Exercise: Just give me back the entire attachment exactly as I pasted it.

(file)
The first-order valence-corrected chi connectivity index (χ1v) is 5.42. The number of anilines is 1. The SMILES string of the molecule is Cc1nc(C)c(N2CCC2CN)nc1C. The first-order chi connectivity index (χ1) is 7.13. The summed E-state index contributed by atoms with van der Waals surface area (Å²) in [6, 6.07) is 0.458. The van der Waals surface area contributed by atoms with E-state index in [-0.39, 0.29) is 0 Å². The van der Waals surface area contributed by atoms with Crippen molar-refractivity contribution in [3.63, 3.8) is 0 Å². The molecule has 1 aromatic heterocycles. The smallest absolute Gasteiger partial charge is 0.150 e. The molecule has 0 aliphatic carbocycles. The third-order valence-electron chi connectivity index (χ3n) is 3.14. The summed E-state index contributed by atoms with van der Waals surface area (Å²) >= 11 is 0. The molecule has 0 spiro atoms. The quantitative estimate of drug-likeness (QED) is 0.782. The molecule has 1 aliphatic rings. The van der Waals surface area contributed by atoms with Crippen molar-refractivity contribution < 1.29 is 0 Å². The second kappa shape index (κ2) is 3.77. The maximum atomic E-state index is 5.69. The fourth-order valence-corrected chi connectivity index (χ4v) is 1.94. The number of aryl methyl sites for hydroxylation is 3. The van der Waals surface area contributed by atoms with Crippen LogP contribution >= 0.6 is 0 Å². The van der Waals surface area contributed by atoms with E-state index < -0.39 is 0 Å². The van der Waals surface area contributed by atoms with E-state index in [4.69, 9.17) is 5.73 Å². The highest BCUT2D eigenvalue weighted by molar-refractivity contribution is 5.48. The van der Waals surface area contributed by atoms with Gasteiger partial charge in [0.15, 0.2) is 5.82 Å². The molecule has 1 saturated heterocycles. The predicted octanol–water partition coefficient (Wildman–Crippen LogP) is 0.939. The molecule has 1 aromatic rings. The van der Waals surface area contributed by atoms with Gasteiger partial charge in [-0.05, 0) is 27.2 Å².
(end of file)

The first-order valence-corrected chi connectivity index (χ1v) is 5.42. The number of anilines is 1. The SMILES string of the molecule is Cc1nc(C)c(N2CCC2CN)nc1C. The first-order chi connectivity index (χ1) is 7.13. The summed E-state index contributed by atoms with van der Waals surface area (Å²) in [6, 6.07) is 0.458. The van der Waals surface area contributed by atoms with E-state index in [-0.39, 0.29) is 0 Å². The van der Waals surface area contributed by atoms with Crippen molar-refractivity contribution in [3.63, 3.8) is 0 Å². The molecule has 1 aromatic heterocycles. The smallest absolute Gasteiger partial charge is 0.150 e. The molecule has 0 aliphatic carbocycles. The third-order valence-electron chi connectivity index (χ3n) is 3.14. The summed E-state index contributed by atoms with van der Waals surface area (Å²) >= 11 is 0. The molecule has 0 spiro atoms. The quantitative estimate of drug-likeness (QED) is 0.782. The molecule has 1 aliphatic rings. The van der Waals surface area contributed by atoms with Crippen molar-refractivity contribution < 1.29 is 0 Å². The second kappa shape index (κ2) is 3.77. The maximum atomic E-state index is 5.69. The fourth-order valence-corrected chi connectivity index (χ4v) is 1.94. The number of aryl methyl sites for hydroxylation is 3. The van der Waals surface area contributed by atoms with Crippen LogP contribution >= 0.6 is 0 Å². The van der Waals surface area contributed by atoms with E-state index < -0.39 is 0 Å². The van der Waals surface area contributed by atoms with E-state index in [4.69, 9.17) is 5.73 Å². The highest BCUT2D eigenvalue weighted by molar-refractivity contribution is 5.48. The van der Waals surface area contributed by atoms with Gasteiger partial charge in [0.15, 0.2) is 5.82 Å². The molecule has 1 saturated heterocycles. The predicted octanol–water partition coefficient (Wildman–Crippen LogP) is 0.939. The molecule has 1 aromatic rings. The van der Waals surface area contributed by atoms with Gasteiger partial charge in [-0.05, 0) is 27.2 Å².